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Why doesn’t DC make a theatrical animated movie?

Aside from a couple of their big movies like the original Superman, and some of the Batman movies, DC has yet to really capitalize on their cast of characters in the theaters. While Marvel has had a handful of bad movies, they haven’t had many unsuccessful movies. DC however has had many flops. From Steel to Catwoman to Supergirl to Superman 3 & 4 to recent disappointments like Green Lantern and the Spirit, DC hasn’t had the best of luck with their secondary characters. But one thing that DC has going for it that fewer people know about is their amazing animation department. For the past several years, DC Animation has been cranking out some fantastic direct-to-DVD animated movies led by the talented Bruce Timm who was famously behind Batman: The Animated Series. The quality of these movies is generally very high, with great animation, great stories, and great voice acting. But the question is, why don’t they make one into a theatrical feature film?

There have already been a couple dozen of these movies and I’ve only seen around half of them or so. I’ve missed out on many of the more recent ones mainly because they’ve been coming out with them faster than I’ve been keeping up with them at the rate of about 3-4 a year I think. But the occasional review I see of the recent ones like Doom have been very positive. I imagine that part of the reason is that there’s less restriction on what they can do when they’re working on a smaller budget. While I’m sure none of them have crossed into R rated territory, they are able to get into more adult oriented PG-13 storylines that they wouldn’t be able to do for children’s television series. The movies are able to have some actual blood in it, of course without being full on gory, and there can be some more adult language in it, without being gratuitous.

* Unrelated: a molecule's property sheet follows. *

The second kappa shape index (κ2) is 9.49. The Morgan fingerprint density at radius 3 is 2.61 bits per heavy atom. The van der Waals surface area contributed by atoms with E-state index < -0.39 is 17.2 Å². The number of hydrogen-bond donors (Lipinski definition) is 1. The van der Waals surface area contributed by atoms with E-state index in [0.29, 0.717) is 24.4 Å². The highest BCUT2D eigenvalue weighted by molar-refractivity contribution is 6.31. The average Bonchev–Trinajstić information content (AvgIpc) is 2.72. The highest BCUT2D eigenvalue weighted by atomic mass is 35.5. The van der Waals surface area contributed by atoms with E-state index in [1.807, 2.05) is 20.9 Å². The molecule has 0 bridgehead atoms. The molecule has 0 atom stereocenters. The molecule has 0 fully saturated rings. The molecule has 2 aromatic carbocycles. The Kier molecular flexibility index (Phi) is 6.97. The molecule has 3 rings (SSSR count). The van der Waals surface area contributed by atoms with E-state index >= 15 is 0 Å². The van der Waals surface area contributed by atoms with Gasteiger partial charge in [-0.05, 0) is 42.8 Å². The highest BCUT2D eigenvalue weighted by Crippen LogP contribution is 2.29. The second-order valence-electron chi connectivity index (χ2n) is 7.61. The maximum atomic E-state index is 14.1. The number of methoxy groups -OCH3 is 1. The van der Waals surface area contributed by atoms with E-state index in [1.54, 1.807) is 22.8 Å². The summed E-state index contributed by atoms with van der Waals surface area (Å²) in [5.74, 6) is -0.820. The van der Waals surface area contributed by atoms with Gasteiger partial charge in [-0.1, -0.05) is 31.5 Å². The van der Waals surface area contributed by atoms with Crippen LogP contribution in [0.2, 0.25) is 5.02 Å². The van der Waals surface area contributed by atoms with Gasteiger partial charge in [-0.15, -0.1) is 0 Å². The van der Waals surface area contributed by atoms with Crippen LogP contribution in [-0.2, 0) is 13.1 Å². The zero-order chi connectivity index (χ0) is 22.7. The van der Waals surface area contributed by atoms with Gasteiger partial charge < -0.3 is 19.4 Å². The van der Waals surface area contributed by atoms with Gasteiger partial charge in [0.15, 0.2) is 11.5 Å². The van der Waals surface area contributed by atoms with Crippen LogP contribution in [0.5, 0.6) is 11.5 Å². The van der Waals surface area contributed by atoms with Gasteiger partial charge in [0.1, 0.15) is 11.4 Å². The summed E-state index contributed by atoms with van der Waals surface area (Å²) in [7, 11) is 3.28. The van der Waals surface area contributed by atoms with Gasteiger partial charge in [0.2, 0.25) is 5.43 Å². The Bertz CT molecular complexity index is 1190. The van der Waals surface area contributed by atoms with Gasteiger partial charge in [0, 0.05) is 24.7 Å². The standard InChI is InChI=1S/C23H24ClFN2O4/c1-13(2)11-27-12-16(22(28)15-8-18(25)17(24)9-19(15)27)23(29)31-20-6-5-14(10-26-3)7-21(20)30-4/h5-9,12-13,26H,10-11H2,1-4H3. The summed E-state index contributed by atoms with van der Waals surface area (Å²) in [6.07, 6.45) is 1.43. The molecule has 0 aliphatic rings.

I think the perfect example looking at the animated movie vs. the live action movie is Green Hornet. Only a couple years apart they were able to tell essentially the same origin story. In 2009 they released Green Lantern: First Flight on DVD. It was the origin story of Hal Jordan as well as the story of how Sinestro betrayed the Green Lanterns to become a Yellow Lantern. It’s a great movie which I’ll be re-watching tonight, but it was released quietly on DVD and had reasonable success compared to their other animated releases. Then in 2011 they released the live action Green Lantern movie which also focused on the origin story of Hal Jordan and laid the groundwork for Sinestro to betray the Green Lanterns in a possible sequel. But instead of using Sinestro as the ultimate villain, he only turns in the post credits sequence and the villain is a guy with a big head and a giant space cloud. It was poorly received by critics and only barely made back its 200 million budget in theaters. It wasn’t exactly a flop, but it was a disappointing box office.

What I think would be a much better move would be to give the animation department a big story, even if they gave them 10 times their budget, that’s still less than 50 million which is a quarter of what the live action Green Lantern cost to make. They wouldn’t need big stars, because it’s animation. They’ve got the talent behind the scenes to make great movies, but they really just need to take the leap on a specific storyline and actually set it up for the theaters. It may not be a blockbuster, but I think it would do a lot better than the quietly released DVDs they’ve been producing to date and would likely be critically praised and easily be a box office success. Hopefully they’ll get it together soon. Until next time, this has been Bubbawheat for Flights, Tights, and Movie Nights.

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About Bubbawheat

I'm a comic book movie enthusiast who has watched and reviewed over 300 superhero and comic book movies in the past four years, my goal is to continue to find and watch and review every superhero movie ever made.